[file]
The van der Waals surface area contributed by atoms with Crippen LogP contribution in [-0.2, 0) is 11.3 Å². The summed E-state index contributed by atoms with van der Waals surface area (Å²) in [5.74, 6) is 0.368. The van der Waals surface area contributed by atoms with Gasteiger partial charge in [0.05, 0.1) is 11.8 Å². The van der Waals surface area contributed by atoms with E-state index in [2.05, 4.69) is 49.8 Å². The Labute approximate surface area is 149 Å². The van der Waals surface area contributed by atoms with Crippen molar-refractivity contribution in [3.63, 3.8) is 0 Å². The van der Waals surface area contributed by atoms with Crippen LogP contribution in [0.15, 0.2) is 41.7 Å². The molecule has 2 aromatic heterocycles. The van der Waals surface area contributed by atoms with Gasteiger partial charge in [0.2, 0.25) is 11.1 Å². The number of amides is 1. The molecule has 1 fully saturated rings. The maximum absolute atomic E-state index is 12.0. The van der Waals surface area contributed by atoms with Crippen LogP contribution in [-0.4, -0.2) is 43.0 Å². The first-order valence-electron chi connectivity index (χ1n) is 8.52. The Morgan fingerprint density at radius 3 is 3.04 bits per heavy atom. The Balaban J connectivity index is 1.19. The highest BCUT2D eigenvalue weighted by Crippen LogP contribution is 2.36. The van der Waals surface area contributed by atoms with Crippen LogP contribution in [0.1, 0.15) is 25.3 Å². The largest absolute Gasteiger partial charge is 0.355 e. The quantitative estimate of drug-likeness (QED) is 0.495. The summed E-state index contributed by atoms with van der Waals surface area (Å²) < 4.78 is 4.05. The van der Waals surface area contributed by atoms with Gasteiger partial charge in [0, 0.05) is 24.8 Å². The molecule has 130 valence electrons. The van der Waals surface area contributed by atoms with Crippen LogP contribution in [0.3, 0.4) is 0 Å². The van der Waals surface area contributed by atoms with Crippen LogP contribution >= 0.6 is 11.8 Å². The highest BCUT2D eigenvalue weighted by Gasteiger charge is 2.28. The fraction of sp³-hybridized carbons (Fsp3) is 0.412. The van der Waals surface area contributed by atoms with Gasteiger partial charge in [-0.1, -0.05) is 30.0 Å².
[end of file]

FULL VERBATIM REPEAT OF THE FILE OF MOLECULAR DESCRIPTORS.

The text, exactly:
The van der Waals surface area contributed by atoms with Crippen LogP contribution in [-0.2, 0) is 11.3 Å². The summed E-state index contributed by atoms with van der Waals surface area (Å²) in [5.74, 6) is 0.368. The van der Waals surface area contributed by atoms with Gasteiger partial charge in [0.05, 0.1) is 11.8 Å². The van der Waals surface area contributed by atoms with E-state index in [2.05, 4.69) is 49.8 Å². The Labute approximate surface area is 149 Å². The van der Waals surface area contributed by atoms with Crippen molar-refractivity contribution in [3.63, 3.8) is 0 Å². The van der Waals surface area contributed by atoms with Crippen LogP contribution in [0.15, 0.2) is 41.7 Å². The molecule has 2 aromatic heterocycles. The van der Waals surface area contributed by atoms with Gasteiger partial charge in [0.2, 0.25) is 11.1 Å². The number of amides is 1. The molecule has 1 fully saturated rings. The maximum absolute atomic E-state index is 12.0. The van der Waals surface area contributed by atoms with Crippen LogP contribution in [-0.4, -0.2) is 43.0 Å². The first-order valence-electron chi connectivity index (χ1n) is 8.52. The Morgan fingerprint density at radius 3 is 3.04 bits per heavy atom. The Balaban J connectivity index is 1.19. The highest BCUT2D eigenvalue weighted by Crippen LogP contribution is 2.36. The van der Waals surface area contributed by atoms with Crippen LogP contribution in [0.1, 0.15) is 25.3 Å². The largest absolute Gasteiger partial charge is 0.355 e. The quantitative estimate of drug-likeness (QED) is 0.495. The summed E-state index contributed by atoms with van der Waals surface area (Å²) < 4.78 is 4.05. The van der Waals surface area contributed by atoms with Gasteiger partial charge in [0, 0.05) is 24.8 Å². The molecule has 130 valence electrons. The van der Waals surface area contributed by atoms with Crippen LogP contribution in [0.3, 0.4) is 0 Å². The van der Waals surface area contributed by atoms with Crippen LogP contribution >= 0.6 is 11.8 Å². The highest BCUT2D eigenvalue weighted by Gasteiger charge is 2.28. The fraction of sp³-hybridized carbons (Fsp3) is 0.412. The van der Waals surface area contributed by atoms with Gasteiger partial charge in [-0.1, -0.05) is 30.0 Å².